The magnitude of the U.S. average corn yield in 2012 will be one of the most important factors in determining the average price during the 2012-13 marketing year due to the relatively low level of carry-out from the current marketing year.
Early in the season, yield expectations generally start with an analysis of the trend in historic yields and an extension of the trend into the current year. As the planting and growing season progress, yield expectations are modified by the timeliness of planting, weather developments, and USDA crop condition ratings. The USDA provides survey based yield estimates beginning in August. See this publication for a detailed discussion of the procedures used by the USDA to produce the survey estimates.
At this still early point in the growing season, corn yield forecasts focus on trend yield, which can be thought of as average improvement in yield over time due to improvements in plant genetics and production technology. Analysis of the trend in the U.S average corn yield would seem to be a straight-forward exercise, but there is in fact considerable variation in how that analysis is conducted. The calculation of the value of the 2012 average U.S. trend yield, for example, can vary depending on:
1) The form of the fitted trend (linear or non-linear),
2) The starting date for calculating the trend,
3) The ending date for calculating the trend, and
4) Whether any historic yields are excluded from the trend calculation.
Most analysts fit a linear trend to historic yields, but the starting date for calculating the trend varies depending on whether there has been a perceived change in the trend over time. Most common is the perception that average yields have been increasing more rapidly since sometime in the 1990’s as compared to the 2 or 3 decades earlier.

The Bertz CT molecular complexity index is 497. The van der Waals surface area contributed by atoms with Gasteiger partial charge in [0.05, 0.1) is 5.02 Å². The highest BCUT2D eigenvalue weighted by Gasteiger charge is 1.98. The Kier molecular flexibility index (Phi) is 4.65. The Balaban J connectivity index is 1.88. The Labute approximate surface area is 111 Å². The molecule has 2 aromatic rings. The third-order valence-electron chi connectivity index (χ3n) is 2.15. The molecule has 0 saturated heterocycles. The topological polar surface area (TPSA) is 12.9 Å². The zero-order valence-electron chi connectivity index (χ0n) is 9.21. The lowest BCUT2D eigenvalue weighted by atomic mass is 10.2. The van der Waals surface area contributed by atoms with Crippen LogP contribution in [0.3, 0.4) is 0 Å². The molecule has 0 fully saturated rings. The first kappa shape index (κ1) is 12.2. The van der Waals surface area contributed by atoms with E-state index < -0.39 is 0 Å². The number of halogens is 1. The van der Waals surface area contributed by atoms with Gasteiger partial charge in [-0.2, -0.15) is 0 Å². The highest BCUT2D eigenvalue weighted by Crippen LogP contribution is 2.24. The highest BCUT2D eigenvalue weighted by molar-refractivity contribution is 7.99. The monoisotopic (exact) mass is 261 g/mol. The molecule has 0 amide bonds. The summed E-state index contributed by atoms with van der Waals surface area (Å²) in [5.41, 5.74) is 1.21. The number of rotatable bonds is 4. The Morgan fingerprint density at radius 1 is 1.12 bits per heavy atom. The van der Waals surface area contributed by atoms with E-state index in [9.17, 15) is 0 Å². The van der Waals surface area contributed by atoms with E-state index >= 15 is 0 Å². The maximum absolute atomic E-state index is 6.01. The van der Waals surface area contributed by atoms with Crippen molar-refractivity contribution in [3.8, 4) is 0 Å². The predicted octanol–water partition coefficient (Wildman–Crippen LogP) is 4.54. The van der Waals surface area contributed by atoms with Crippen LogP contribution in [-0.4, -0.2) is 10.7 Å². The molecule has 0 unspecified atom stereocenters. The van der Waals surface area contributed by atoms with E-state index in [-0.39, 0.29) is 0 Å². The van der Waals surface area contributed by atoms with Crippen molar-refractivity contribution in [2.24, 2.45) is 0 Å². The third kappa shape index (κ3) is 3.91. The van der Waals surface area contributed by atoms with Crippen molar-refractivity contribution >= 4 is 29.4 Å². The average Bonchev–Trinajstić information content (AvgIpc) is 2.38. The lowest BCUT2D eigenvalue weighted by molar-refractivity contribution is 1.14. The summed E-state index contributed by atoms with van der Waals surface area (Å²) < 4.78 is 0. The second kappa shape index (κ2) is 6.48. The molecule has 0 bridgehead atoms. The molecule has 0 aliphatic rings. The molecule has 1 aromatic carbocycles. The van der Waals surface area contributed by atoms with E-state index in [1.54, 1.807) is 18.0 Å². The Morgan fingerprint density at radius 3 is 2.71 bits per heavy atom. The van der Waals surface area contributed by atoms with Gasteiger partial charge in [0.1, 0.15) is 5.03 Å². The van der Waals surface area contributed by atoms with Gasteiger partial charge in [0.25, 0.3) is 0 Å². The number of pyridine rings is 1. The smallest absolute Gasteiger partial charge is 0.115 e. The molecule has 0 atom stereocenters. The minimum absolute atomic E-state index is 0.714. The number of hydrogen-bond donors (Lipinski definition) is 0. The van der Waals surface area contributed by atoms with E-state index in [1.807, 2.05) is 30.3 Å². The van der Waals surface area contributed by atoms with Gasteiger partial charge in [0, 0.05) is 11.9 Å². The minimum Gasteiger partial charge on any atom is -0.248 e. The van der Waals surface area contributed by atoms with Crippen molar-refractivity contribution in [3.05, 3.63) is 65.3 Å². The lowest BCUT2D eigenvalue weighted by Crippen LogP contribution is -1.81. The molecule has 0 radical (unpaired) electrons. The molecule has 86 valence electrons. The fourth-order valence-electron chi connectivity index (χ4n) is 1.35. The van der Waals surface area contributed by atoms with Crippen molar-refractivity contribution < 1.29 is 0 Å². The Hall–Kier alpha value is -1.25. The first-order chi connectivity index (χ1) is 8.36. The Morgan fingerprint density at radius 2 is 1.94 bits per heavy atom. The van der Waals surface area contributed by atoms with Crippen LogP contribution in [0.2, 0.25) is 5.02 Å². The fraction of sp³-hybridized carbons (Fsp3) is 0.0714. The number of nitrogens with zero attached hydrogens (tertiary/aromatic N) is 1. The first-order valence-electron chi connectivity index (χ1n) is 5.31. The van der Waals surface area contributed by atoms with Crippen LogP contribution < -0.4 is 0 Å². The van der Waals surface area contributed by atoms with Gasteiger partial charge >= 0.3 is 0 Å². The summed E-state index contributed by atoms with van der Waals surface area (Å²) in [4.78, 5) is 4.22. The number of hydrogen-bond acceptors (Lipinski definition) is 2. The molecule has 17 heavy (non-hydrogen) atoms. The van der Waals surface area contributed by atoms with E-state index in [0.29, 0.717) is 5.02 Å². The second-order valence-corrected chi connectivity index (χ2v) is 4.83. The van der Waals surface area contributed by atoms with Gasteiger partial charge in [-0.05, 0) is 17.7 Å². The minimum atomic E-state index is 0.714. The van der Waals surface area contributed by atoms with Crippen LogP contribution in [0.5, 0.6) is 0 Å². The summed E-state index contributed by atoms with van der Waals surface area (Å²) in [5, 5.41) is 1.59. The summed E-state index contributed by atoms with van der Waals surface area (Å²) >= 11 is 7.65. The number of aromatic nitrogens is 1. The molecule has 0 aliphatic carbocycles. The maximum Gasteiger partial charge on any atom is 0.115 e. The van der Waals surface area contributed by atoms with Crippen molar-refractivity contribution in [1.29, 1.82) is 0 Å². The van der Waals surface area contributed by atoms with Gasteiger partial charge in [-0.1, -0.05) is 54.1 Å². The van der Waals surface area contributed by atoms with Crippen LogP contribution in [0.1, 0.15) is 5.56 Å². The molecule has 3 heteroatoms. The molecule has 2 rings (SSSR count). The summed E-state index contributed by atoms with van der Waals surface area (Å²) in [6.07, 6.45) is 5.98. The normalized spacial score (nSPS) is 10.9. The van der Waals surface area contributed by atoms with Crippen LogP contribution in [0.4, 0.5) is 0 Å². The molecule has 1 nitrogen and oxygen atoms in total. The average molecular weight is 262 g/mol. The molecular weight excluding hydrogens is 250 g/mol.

The perceived higher trend has been mostly attributed to the development and adoption of new plant genetics and/or traits. One of the difficulties of identifying trend shifts in the short term is the potential for other factors, such as extended periods of favorable or unfavorable weather, to impact yields for multiple years.
Sometimes a few historic yields are excluded from the trend analysis with the explanation that such yields were “outliers” that are not likely to re-occur in the future. For corn, candidates for exclusion are typically low yields associated with unique weather events (drought, flood, or freeze) or widespread disease. It is rarer for high yielding years to be eliminated from the analysis.